Purchasing power parity, wages and inflation in emerging markets
Persistent deviation of real exchange rates from purchasing power parity (PPP) values is a puzzle, since nominal shocks, which cause such deviation, are expected to have only short-run effects. If some goods are non-traded, Balassa Samuelson (BS) showed how such deviations occur and explain why the price level is relatively higher in advanced economies. But then, consistently higher inflation in emerging or developing economies (EDE) is another puzzle. The paper presents a framework giving a new simple proof of the BS result. If the assumption that the price level is fixed for the EDE is dropped, nominal depreciation interacting with different types of wage rigidities can explain higher inflation, as nominal wages rise in response to a nominal depreciation. Then monetary shocks have persistent effects but these shocks can arise from large capital flows independent of changes in domestic money supply. Evidence from India supports the hypotheses.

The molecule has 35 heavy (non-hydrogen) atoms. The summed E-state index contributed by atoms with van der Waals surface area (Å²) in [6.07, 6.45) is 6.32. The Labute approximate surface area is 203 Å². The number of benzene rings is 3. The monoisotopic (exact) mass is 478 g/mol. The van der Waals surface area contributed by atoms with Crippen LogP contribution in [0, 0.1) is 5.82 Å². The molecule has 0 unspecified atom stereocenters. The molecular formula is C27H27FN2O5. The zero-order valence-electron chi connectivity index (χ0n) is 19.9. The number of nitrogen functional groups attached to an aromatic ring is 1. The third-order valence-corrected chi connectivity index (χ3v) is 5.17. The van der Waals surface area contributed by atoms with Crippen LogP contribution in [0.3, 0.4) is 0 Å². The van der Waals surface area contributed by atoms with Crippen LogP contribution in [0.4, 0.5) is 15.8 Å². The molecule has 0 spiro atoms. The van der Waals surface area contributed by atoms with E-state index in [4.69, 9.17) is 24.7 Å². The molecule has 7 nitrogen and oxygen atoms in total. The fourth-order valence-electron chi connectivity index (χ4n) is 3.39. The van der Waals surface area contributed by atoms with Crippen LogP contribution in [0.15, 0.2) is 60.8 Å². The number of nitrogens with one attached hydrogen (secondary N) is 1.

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- Bela Balassa, 1964. "The Purchasing-Power Parity Doctrine: A Reappraisal," Journal of Political Economy, University of Chicago Press, vol. 72, pages 584.
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- Ashima Goyal, .
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MPDD Working Paper Series
WP/11/14, United Nations Economic and Social Commission for Asia and the Pacific (ESCAP).
- Summers, Robert & Heston, Alan, 1991. "The Penn World Table (Mark 5): An Expanded Set of International Comparisons, 1950-1988," The Quarterly Journal of Economics, MIT Press, vol. 106(2), pages 327-68, May.
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